11. Edge 2~3 is removed from a new Graph instance leaving its incident nodes in place.
  12. Edge 2~3 along with its incident nodes 2 and 3 is removed from a new Graph instance. Incident nodes will only be removed if they are not incident with any other edge.
  13. All edges or nodes contained in the right hand operand are removed from a new Graph instance.
  14. Node 0 is added to the same mutable Graph instance.
  15. All addition and subtraction operations valid for immutable graphs have their mutable counterparts with = as the last operand character.
  16. +~= is an edge creation operator with its counterpart methods addEdge and addAndGetEdge.
  17. addLEdge (same as +~+=) adds a labeled edge to a mutable graph specifying its nodes and label. This class of methods (operators) doesn't require outer edge parameters but has an implicit edge factory parameters, instead.

The Graph operators +, += for adding and -, -= for subtracting may have an inner or outer node or edge at the right hand side. Graph for Scala guarantees a consistent state of the node and edge sets after any operation including duplicate node/edge prevention as demonstrated on line 5.

Both ripple and gentle removal schemas are supported. Using the standard operators - and -=, removals comply with the definition of node and edge removal in graph theory: ripple removal of nodes as on the lines 9 to 11 and gentle removal of edges as on line 13. In addition, gentle removal of nodes by -? and -?= as on line 12 as well as ripple removal of edges by -! and -!= as on line 13 are also supported.

It is also possible to add elements to or subtract elements from node and edge sets. However, these operations have less practical relevance as the result is always a decoupled immutable set.

In case of mutable graphs, two kinds of edge addition are supported:

  • Standard addition is achieved by the operator += requiring an instance of EdgeLike at the right hand side see example d).
  • Factory-based addition is achieved by special add* methods or the corresponding operators having the incident nodes and optionally an edge weight and label as arguments. The edge factory to be used for internal edge creation must be defined as implicit val - see example q). Factory based addition should slightly outperform standard addition.

For adding or subtracting elements of another Graph instance in bulk see 4.5.

Computing Union, Difference and Intersection

val g = Graph(1~2, 2~3, 2~4, 3~5, 4~5)
val h = Graph(3~4, 3~5, 4~6, 5~6)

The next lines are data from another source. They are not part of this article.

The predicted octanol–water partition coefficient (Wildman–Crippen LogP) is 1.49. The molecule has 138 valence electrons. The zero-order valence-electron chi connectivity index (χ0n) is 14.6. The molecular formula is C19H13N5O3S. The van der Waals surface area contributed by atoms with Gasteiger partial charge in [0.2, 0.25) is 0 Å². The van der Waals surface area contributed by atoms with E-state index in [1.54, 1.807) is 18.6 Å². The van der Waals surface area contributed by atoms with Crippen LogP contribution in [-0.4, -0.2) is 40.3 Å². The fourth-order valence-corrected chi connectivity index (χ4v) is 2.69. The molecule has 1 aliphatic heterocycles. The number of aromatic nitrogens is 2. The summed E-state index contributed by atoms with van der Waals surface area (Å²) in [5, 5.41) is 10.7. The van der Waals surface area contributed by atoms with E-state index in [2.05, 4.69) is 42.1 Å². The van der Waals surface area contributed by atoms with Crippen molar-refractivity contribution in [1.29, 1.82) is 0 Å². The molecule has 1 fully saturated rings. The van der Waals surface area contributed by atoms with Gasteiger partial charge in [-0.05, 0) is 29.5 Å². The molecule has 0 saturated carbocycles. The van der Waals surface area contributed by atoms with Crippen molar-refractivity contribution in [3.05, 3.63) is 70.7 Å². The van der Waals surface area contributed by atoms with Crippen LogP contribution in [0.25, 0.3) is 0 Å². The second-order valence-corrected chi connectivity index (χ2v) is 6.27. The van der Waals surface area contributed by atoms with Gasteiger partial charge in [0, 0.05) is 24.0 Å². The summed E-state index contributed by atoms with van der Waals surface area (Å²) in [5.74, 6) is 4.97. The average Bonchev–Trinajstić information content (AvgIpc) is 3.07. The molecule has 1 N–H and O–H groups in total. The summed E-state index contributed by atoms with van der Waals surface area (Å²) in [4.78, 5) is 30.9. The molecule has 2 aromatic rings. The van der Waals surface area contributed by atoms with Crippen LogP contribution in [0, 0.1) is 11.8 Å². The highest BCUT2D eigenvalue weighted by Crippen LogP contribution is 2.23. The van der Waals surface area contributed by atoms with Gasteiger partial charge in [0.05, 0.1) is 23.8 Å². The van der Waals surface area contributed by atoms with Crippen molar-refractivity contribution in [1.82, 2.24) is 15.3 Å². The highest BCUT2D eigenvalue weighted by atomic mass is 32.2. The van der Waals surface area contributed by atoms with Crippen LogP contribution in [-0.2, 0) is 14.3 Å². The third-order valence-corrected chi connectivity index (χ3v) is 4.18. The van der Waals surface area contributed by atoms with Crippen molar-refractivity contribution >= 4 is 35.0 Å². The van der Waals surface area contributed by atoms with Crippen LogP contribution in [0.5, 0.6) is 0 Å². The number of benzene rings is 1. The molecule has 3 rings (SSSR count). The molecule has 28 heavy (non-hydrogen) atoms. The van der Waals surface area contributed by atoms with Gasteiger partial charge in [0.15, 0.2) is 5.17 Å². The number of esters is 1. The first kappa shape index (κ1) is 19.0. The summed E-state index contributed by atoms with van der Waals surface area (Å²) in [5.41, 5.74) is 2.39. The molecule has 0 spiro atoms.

g union h      // Graph(1~2, 2~3, 2~4, 3~5, 4~5, 3~4, 4~6, 5~6) 
g diff h       // Graph(1~2)
g intersect h  // Graph(3~5, 4)
g &= h         // Graph(3~5, 4), same instance

Also union (same as ++), difference (diff same as --) and intersection (intersec same as &) work in compliance with the corresponding definitions in graph theory. Use any of the previous operators followed by = for the mutable variants.

Inspecting Endpoints

val uE = 3~4            // UnDiEdge[Int] = 3~4
uE._1 * uE._2           // Int = 12
uE product              // Int = 12
uE match {
  case n ~ m => n * m
}                       // Int = 12
val dE = 1~>2           // DiEdge[Int] = 1~>2
dE.source - dE.target   // Int = -1
uE.arity == dE.arity    // Boolean = true
dE match {
  case s ~> t => s - t
}                       // Int = -1
val hE = 1~2~11~12      // HyperEdge[Int] = 1~2~11~12
hE._n(hE.arity - 1)     // Int = 12
hE sum                  // Int = 26

As to

  1. _1 and _2 provide access to the first and second node of an edge.
  2. Edges are also Iterable.
  3. The endpoints of edges may also be extracted by means of pattern matching.
  4. The first node of a directed edge may be accessed by _1 or source, the second by _2 or target.
  5. Both uE and dE have an arity of 2.
  6. _n also enables direct access. Here we access the last node of hE.
  7. Again, all edges including hyperedges are Iterables.

More Edge Patterns

import scalax.collection.edge.Implicits._
val g = Graph((1 ~+> 2)("A"), (1 ~+> 1)("AB"))

import scalax.collection.edge.LBase._
object StringLabel extends LEdgeImplicits[String]
import StringLabel._

(0 /: g.edges)((sum, e) => e.edge match {
  case s :~> t + (l: String) if l contains 'A' =>
       sum + s.outDegree + t.outDegree
}) // Int = 6

Edge patterns are especially handy when extracting the attributes of weighted and/or labeled edges. The above fold calculates the sum of the out-degrees of edge endpoints restricted to edges with a label containing 'A' by applying an infix operator pattern to each edge of the graph.

The constructor pattern LDiEdge(s, t, l) would be an alternative to s :~> t + l. Operator names have been selected in compliance with edge constructor shortcuts: :~ matches undirected, :~> directed edges. %, + and %+ match weighted, labeled and weighted-labeled edges, respectively.